There’s a hidden restaurant in BGC that serves Italian tapas
Cicchetti is from the people behind Belle and Dragon in Makati
Mar 12, 2019
I recently read that Venetians have a pretty cool version of happy hour: It includes a tour of bacaro or quick pit stops that serve cicchetti and spritz. Basically, cicchetti are the Italian version of tapas, so they’re perfect for a pre-dinner nibble.
Now, in Bonifacio Global City, there’s a secluded Italian restaurant that specializes in cicchetti. From the people behind gastropub Belle and Dragon, this restaurant named after the dish is conceptualized as a response to Manila’s growing fondness for tapas bars, only this one elevated the game.
“We took this to the next level, so we can offer something unique,” says owner Indy Villalon. “So we decided to do Italian tapas.” And while they’re at it, the owners thought, “Hey, why don’t we do an Italian restaurant where we specialize in tapas and pasta, give the full experience?”
So they did. They opened Cicchetti on the eighth floor of MDI Corporate Center, which is situated in the relatively not so busy part of the Taguig business district. The stylish yet cozy restaurant can seat 25 people inside and around 30 at the open deck and bar outside (they’re still fixing Mazzo, the outdoor bar, which could sit more than 50 people).
So what do elevated Italian tapas look like? Here’s the restaurant’s cicchetti flight, composed of eight open bread small bites.
They recommend starting the flight with the housemade ricotta, a crostini with honey, almonds, a bit of smokey pimentón, and rosemary. Follow it with caviar patatina, where a potato croquette is topped with chive cream cheese, lumpfish caviar, salmon roe, and a bit of dill, and then mushroom trifolati crostini composed of the trifolati, mushroom paste, chives, and parmesan cheese.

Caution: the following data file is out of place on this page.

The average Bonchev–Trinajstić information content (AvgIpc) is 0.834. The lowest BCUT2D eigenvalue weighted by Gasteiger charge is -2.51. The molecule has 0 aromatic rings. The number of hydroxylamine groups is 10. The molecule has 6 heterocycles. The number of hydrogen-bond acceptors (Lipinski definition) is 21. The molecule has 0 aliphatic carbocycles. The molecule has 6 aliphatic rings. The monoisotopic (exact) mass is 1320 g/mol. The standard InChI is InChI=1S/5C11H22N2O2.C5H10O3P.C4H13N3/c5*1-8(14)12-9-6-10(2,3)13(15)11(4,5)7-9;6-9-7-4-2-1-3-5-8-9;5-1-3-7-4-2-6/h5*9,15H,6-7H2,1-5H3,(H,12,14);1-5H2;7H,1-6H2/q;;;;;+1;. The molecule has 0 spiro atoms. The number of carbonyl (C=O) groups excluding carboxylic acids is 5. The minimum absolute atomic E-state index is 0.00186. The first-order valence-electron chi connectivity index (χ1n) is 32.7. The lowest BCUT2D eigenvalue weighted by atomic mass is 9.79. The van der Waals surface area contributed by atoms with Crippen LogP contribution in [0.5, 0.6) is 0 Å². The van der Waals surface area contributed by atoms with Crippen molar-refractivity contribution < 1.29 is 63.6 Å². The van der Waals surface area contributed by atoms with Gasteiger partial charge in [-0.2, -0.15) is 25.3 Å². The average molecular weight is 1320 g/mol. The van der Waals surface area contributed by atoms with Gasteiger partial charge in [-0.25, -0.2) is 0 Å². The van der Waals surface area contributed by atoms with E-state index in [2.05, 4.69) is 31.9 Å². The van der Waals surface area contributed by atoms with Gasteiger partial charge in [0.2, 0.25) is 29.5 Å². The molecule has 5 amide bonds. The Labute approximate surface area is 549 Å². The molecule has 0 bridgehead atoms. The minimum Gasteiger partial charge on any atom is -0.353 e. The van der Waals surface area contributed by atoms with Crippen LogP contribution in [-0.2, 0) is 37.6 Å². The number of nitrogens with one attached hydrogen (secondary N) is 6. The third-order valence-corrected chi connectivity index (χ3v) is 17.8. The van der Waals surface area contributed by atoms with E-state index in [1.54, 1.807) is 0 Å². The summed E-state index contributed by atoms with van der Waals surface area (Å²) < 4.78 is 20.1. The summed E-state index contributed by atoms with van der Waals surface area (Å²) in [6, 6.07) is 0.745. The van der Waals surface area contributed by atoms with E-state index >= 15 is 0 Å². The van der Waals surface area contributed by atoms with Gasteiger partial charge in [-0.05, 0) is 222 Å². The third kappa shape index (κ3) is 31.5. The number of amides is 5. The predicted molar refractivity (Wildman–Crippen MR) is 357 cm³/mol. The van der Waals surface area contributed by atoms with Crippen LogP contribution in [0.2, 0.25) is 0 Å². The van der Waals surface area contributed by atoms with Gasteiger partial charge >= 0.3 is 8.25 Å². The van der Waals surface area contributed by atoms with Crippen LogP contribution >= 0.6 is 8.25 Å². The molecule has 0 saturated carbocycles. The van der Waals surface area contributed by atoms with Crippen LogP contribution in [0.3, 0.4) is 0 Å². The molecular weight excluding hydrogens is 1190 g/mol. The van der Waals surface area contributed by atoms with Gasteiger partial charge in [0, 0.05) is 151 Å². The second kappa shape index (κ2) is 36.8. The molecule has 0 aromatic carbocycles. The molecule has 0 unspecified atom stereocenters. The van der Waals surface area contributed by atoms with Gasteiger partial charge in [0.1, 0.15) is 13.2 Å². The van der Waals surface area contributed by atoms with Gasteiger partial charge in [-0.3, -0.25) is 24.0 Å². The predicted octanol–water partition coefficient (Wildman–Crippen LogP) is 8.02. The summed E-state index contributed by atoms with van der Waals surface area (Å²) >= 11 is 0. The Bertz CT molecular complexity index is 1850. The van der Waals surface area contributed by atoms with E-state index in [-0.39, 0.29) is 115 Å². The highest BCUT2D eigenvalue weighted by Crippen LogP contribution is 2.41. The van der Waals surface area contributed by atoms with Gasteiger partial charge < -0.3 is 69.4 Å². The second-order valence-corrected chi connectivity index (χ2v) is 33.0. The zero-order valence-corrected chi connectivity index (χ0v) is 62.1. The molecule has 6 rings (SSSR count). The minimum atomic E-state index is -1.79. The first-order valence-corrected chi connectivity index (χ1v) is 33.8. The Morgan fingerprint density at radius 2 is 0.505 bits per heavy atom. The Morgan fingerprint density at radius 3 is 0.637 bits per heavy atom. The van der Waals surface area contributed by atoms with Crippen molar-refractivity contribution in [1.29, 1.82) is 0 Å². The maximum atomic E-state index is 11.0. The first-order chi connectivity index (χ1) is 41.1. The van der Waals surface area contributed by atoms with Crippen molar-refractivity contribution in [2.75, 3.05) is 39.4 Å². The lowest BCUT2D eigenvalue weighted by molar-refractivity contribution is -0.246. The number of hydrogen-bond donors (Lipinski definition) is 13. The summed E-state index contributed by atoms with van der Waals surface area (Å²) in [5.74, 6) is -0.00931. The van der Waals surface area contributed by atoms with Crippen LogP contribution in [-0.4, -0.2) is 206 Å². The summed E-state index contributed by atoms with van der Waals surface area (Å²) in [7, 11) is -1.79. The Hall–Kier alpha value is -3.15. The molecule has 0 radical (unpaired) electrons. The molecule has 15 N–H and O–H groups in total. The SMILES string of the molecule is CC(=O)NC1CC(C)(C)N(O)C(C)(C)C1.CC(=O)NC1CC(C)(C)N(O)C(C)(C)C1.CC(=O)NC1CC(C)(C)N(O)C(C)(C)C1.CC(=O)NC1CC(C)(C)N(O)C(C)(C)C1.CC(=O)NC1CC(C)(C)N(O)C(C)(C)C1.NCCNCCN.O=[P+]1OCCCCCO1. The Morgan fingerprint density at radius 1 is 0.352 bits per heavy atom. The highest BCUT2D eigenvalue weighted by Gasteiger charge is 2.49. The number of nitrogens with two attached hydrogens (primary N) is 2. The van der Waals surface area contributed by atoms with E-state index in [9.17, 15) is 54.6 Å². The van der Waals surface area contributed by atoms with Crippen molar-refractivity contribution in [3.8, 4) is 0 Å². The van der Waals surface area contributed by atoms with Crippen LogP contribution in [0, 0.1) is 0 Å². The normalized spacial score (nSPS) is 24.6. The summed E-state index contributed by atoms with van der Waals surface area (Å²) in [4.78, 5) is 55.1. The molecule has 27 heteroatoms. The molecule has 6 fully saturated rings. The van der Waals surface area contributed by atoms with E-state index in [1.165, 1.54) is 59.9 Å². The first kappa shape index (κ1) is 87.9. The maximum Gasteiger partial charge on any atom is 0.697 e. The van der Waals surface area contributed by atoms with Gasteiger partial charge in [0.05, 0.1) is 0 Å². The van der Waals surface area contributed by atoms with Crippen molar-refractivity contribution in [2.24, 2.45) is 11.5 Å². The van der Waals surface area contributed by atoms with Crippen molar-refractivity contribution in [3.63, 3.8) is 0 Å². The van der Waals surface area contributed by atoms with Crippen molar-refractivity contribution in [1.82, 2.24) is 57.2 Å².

The fourth cicchetti gives that needed sweetness as the crab polpette is topped with candied orange, cream ricotta, caviar, mint, and pimentón. Continue the flight with their best-selling seared foie gras, a crostini topped with strawberry compote, pan-seared foie gras, honey, and green apple.
Their Alla Vodka pasta also has a cicchetti version—this one still has the pure beef meatball and the Alla Vodka sauce (which is made with tomato compote with onion soubise) on a nest of angel hair pasta. Follow it with carne cruda, which can be described as a bite-sized steak tartare topped with caviar. Finally, to end the flight, go for the chicken liver mousse, a crostini with chicken liver pate, candied orange, mint, sliced radish, and pimentón. Don’t forget to pair the flight with a good glass of chardonnay.
For the aforementioned Alla Vodka pasta, they use spaghettoni, which is thicker in diameter than the normal noodles. Although easily filling, the easily noodles catch the wonderful sauce of the dish—tomato compote with onion soubise (a sauce made with onion, cream, and butter). On the side, there’s the equally delectable pure beef meatball covered in Pomodoro sauce.
Another signature pasta of the restaurant is the Crab and Ricci (Italian for uni or sea urchin). It’s a linguine dish with tomato sauce that’s cooked with uni butter and shredded crab, so expect a rich, savory fare with a little spicy kick. These pasta dishes are best paired with a full-bodied red wine.
Try Pollo Alla Sostanza for your main where the pan-seared chicken breast and thigh draw their nutty character from the burro marrone or browned butter sauce and corn puree.
Cicchetti’s cocktails are basically reinvented classics with Italian twists. For example, their negroni is blended with bittersweet homemade amaro. Their whiskey sour, on the other hand, has herbs like mint and basil, while their Collins drink is concocted with housemade limoncello.
Cicchetti is definitely a great oasis without being too far from the city. You’d think that its location would be a con, but it’s actually not: It’s off the beaten path, serves great food, and elevates the happy hour tradition, which we need from time to time.
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